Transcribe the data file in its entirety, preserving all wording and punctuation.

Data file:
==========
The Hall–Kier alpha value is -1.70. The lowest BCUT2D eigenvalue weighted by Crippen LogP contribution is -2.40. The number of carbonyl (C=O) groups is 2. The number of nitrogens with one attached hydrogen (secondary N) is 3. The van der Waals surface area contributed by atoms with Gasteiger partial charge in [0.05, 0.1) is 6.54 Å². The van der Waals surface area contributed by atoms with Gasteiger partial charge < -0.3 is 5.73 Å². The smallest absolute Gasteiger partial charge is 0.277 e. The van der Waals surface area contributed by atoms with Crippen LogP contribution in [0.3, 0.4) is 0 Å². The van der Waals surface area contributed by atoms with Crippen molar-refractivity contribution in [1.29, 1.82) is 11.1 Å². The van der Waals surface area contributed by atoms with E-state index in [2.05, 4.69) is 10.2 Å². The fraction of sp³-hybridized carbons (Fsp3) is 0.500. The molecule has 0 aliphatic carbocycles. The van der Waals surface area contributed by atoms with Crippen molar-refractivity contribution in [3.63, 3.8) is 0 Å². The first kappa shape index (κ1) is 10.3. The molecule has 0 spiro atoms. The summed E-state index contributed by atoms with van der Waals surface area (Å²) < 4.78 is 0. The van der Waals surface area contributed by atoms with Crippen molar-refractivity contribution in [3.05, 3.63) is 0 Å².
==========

The Hall–Kier alpha value is -1.70. The lowest BCUT2D eigenvalue weighted by Crippen LogP contribution is -2.40. The number of carbonyl (C=O) groups is 2. The number of nitrogens with one attached hydrogen (secondary N) is 3. The van der Waals surface area contributed by atoms with Gasteiger partial charge in [0.05, 0.1) is 6.54 Å². The van der Waals surface area contributed by atoms with Gasteiger partial charge < -0.3 is 5.73 Å². The smallest absolute Gasteiger partial charge is 0.277 e. The van der Waals surface area contributed by atoms with Crippen LogP contribution in [0.3, 0.4) is 0 Å². The van der Waals surface area contributed by atoms with Crippen molar-refractivity contribution in [1.29, 1.82) is 11.1 Å². The van der Waals surface area contributed by atoms with E-state index in [2.05, 4.69) is 10.2 Å². The fraction of sp³-hybridized carbons (Fsp3) is 0.500. The molecule has 0 aliphatic carbocycles. The van der Waals surface area contributed by atoms with Crippen molar-refractivity contribution in [3.63, 3.8) is 0 Å². The first kappa shape index (κ1) is 10.3. The molecule has 0 spiro atoms. The summed E-state index contributed by atoms with van der Waals surface area (Å²) < 4.78 is 0. The van der Waals surface area contributed by atoms with Crippen molar-refractivity contribution in [3.05, 3.63) is 0 Å².